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Anchorage letter carrier helps wandering toddler find his mother

From USPS News Link:


Anchorage, AK, Letter Carrier Doua Vang was on his route when he noticed a young boy walking alone in the middle of the street. Concerned for the child’s safety, Vang asked him where he lived. The toddler pointed to a nearby apartment complex. Vang escorted the boy back to the complex where the boy’s mother was looking for him. She said he had wondered off and thanked Vang for bringing him home

Read more: USPS News Link – Heroes Corner Archive – July 2014.


“Letter carrier” tops list of endangered jobs

To make room for the new, the old sometimes has to go. The job landscape is bustling with new opportunities in the information technology sector, but the proliferation of these distinctly 21st century jobs comes at the expense of other industries.

Take mail carrier, one of the jobs most impacted by technology and among the most endangered.

Mail carrier finished No. 200 out of 200 careers examined in the CareerCast 2014 Jobs Rated report for projected growth outlook, with an expected decline of 28% by 2022, according to the U.S. Bureau of Labor Statistics.

Of course, a shrinking market for newcomers to a profession doesn’t diminish its quality for those already working in the field. For example, when the U.S. Post Service reached its $15 billion borrowing limit in late 2012, the National Association of Letter Carriers issued a statement pointing out their $25 billion surplus in pension funds. That’s great for current mail carriers, but the profession is rapidly contracting for postman wannabes.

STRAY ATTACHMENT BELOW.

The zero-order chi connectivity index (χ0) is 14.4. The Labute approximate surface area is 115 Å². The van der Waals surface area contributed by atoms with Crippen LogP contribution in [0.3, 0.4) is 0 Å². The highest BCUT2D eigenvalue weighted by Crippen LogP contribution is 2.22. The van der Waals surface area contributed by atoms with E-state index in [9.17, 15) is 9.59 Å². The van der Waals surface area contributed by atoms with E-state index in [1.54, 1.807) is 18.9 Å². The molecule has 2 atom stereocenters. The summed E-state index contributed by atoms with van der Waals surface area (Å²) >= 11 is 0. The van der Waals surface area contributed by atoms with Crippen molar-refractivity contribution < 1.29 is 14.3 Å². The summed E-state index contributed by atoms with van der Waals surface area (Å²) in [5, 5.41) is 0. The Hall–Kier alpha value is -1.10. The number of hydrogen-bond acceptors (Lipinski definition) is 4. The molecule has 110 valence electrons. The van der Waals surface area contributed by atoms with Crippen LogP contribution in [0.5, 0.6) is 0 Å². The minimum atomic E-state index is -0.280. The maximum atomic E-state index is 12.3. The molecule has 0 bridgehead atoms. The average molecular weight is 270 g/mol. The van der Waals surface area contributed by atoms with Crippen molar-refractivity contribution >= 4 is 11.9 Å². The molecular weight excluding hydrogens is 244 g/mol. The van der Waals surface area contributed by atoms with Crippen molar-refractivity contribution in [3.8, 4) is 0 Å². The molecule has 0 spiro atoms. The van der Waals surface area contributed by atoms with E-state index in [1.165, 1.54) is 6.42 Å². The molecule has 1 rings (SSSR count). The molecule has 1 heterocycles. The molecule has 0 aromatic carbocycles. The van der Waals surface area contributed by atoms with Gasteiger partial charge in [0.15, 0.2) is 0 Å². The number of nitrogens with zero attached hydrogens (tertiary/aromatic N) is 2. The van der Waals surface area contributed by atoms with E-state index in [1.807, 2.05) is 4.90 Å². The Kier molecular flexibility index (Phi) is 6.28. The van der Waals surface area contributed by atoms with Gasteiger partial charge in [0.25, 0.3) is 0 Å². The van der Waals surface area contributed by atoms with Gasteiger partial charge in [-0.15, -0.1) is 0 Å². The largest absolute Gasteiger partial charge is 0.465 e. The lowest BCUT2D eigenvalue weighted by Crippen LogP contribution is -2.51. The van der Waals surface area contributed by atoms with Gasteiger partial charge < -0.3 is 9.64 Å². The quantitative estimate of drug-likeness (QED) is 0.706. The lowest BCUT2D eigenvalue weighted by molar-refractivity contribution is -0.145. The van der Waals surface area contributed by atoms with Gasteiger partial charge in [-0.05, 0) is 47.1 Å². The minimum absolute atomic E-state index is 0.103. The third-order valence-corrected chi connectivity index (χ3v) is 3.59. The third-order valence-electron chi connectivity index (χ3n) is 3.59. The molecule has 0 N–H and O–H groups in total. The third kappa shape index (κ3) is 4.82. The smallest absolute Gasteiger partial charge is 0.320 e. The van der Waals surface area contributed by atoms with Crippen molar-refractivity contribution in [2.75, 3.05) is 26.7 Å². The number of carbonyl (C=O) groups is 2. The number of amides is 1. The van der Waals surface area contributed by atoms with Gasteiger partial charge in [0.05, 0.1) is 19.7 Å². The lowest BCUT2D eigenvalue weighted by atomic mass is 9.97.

Mail carrier is just one casualty of a tech-based job market that shares a unifying theme: paper.

Newspaper reporters face a projected 13% decline in hiring in the coming years. Layoffs and furloughs in the industry are commonplace, the result of advertisers slashing their print budgets by nearly 30% since 2009, per a report.

Read more: Most Endangered Jobs of 2014 |


All in the family: Letter Carrier rescues supervisor’s grandson

From USPS News Link:

When Mexia, TX, Letter Carrier Christopher Tucker saw a car hit a boy who was riding a bicycle in a busy street, he ran over to check on him.

Since the boy could walk, Tucker led him out of the street and ran over to a nearby fire station to get help. An emergency medical technician determined the boy had some bruises and scrapes but no broken bones.

When Tucker finished his route that day, he returned to the office and told Postmaster Jackye Penney and Customer Service Supervisor Debra Hernandez about the incident.

Later, Hernandez arrived home and discovered the injured boy was her grandson, Reuben Lopez. Hernandez said she’s especially thankful for Tucker’s quick actions.


Letter Carriers’ 2014 Annual Food Drive collected 73 million pounds of food

WASHINGTON, June 17, 2014 /PRNewswire-USNewswire/ — The annual food drive of the National Association of Letter Carriers (NALC) collected almost 73 million pounds of food to help restock food banks, pantries and shelters around the country – an impressive result made all the more necessary by the slow-paced economy recovery and recent natural disasters.

The effort on Saturday, May 10, gathered 72.5 million pounds of food – the 11th consecutive year the NALC drive has surpassed 70 million pounds of food collected. Several local NALC branches still are compiling their figures.

This year’s results bring the total to more than 1.3 billion pounds since the national drive began in 1992. Read More


Vermont letter carrier rescues visually impaired woman from lunging dog

From USPS News Link:


Rutland, VT, Letter Carrier Christopher Greeno was delivering mail when he found a woman cornered by large, growling dog. The woman was visually impaired and used a cane to keep the dog at bay. Her guide dog was behind her. Greeno placed himself in front of the lunging dog and used his satchel to fend off the animal off until the owner arrived and restrained it. Greeno then helped the woman reach her destination.

Read more: USPS News Link – Heroes Corner Archive – June 2014.